2.50
Hdl Handle:
http://hdl.handle.net/10755/165230
Category:
Abstract
Type:
Presentation
Title:
INCREASING PATIENT WOC NURSE RESOURCES IN AN ERA OF COST CONTAINMENT
Author(s):
Ellis, Constance
Author Details:
Constance Ellis, MS RN CWOCN OCN, Director WOC Nurse Education Program, The University of Texas MD Anderson Cancer Center, Houston, Texas, USA, email: cbellis@mdanderson.org
Abstract:
This poster/podium presentation will discuss how two Wound, Ostomy Continence nurses as a major oncology institution extended the services of the certified WOC nurses at their institution and in their community. This information should serve as a guide for other nurses facing the same problem. The problem, an increase in the demand for the expertise of the WOC nurses services and the lack of educated nurses or time or funds to send them to the WOC Nurse Education Programs, led to the development and presentation of a "Basic Ostomy and Wound Care Workshop" (Bows). These 8 hour workshops were designed and marketed (via inhouse brochures, free journal advertising, and the internet) to nurses in hospital, outpatient, long term care, and home care settings of the Houston metroplex. The course fee of $75 covered a continental breakfast, lunch, course materials and CNE credit. The content of the workshop was divided into 2 four hour segments. The AM portion focuses on ostomy care covering general principles of assessment and management of patients undergoing GI and GU ostomy surgery. Suggestions are given for dealing with simple stoma and peristomal complications. Each participant prepared and wore a pouch until the end of the day. The second segment reviewed basic wound assessment, management and documentation focusing on pressure ulcers and lower extremity ulcers. Using a gaming technique/case study, wound care products were reviewed and the participants were rewarded prizes for their participation. BOWÆs has now been presented 10 times with 200 nurses attending. Informal surveys of certified WOC nurses in hospital and non- hospital settings report an increased number of patient needs being met in a more timely manner, decreased stress of the CWOCNs and increased job satisfaction in the newly educated nurses. Our oncology patients being treated with surgical interventions such as ostomies have psychosocial and physical needs require knowledgeable and skilled nurses. These workshops open the door to resources for those nurses and encourage them to develop new skills for their patients.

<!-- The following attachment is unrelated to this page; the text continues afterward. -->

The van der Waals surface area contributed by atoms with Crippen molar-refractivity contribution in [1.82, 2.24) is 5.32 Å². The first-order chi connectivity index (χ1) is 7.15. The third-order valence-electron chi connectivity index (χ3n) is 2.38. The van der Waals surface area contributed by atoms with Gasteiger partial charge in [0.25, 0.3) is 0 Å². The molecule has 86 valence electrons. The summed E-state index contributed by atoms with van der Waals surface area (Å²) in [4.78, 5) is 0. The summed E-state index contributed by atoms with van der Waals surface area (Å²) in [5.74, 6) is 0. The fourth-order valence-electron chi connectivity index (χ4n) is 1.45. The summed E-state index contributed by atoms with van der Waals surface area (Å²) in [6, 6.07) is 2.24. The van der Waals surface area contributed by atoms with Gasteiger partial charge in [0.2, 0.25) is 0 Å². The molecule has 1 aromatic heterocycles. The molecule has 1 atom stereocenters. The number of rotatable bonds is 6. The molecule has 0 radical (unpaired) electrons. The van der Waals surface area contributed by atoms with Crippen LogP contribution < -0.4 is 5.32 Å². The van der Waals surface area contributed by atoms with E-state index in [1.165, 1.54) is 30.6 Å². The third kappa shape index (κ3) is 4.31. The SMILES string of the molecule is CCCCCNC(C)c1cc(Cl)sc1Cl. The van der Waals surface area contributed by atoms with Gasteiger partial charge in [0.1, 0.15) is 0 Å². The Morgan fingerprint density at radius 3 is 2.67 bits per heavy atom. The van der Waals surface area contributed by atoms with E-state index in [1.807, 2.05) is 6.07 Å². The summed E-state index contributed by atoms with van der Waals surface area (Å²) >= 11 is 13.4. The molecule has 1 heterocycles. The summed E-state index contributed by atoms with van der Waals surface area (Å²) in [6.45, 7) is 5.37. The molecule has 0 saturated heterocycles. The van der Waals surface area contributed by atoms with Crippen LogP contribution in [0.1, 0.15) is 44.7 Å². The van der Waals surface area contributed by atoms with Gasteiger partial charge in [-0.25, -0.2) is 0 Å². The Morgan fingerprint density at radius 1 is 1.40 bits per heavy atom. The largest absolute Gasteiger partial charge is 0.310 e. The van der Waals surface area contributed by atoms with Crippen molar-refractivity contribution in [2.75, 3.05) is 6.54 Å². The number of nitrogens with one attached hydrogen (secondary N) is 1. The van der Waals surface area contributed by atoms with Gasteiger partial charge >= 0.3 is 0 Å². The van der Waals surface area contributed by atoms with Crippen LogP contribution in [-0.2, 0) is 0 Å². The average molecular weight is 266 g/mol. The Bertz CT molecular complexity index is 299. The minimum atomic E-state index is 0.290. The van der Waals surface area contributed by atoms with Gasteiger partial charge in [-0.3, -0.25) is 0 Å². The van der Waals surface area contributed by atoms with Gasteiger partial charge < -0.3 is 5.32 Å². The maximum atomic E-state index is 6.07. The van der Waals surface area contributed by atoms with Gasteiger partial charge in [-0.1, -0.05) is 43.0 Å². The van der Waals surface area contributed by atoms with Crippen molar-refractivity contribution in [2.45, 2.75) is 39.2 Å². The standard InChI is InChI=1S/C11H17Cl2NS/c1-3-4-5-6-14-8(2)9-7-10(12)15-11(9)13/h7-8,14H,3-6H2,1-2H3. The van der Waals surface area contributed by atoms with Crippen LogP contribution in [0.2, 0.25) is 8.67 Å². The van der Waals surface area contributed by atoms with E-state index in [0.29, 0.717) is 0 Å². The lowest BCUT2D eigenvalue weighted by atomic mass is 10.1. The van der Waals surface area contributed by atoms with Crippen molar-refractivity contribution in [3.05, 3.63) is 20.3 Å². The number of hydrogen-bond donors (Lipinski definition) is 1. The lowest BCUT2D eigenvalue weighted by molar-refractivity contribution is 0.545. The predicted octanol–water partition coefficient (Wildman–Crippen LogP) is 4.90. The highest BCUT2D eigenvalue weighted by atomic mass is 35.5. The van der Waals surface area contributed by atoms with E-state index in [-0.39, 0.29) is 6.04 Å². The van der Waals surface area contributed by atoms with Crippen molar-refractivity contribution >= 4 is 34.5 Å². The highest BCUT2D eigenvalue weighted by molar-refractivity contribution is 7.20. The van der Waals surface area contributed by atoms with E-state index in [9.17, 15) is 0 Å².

Repository Posting Date:
27-Oct-2011
Date of Publication:
27-Oct-2011
Conference Date:
2007
Conference Name:
32nd Annual Oncology Nursing Society Congress
Conference Host:
Oncology Nursing Society
Conference Location:
Las Vegas, Nevada, USA
Note:
This is an abstract-only submission. If the author has submitted a full-text item based on this abstract, you may find it by browsing the Virginia Henderson Global Nursing e-Repository by author. If author contact information is available in this abstract, please feel free to contact him or her with your queries regarding this submission. Alternatively, please contact the conference host, journal, or publisher (according to the circumstance) for further details regarding this item. If a citation is listed in this record, the item has been published and is available via open-access avenues or a journal/database subscription. Contact your library for assistance in obtaining the as-published article.

Full metadata record

DC FieldValue Language
dc.type.categoryAbstracten_US
dc.typePresentationen_GB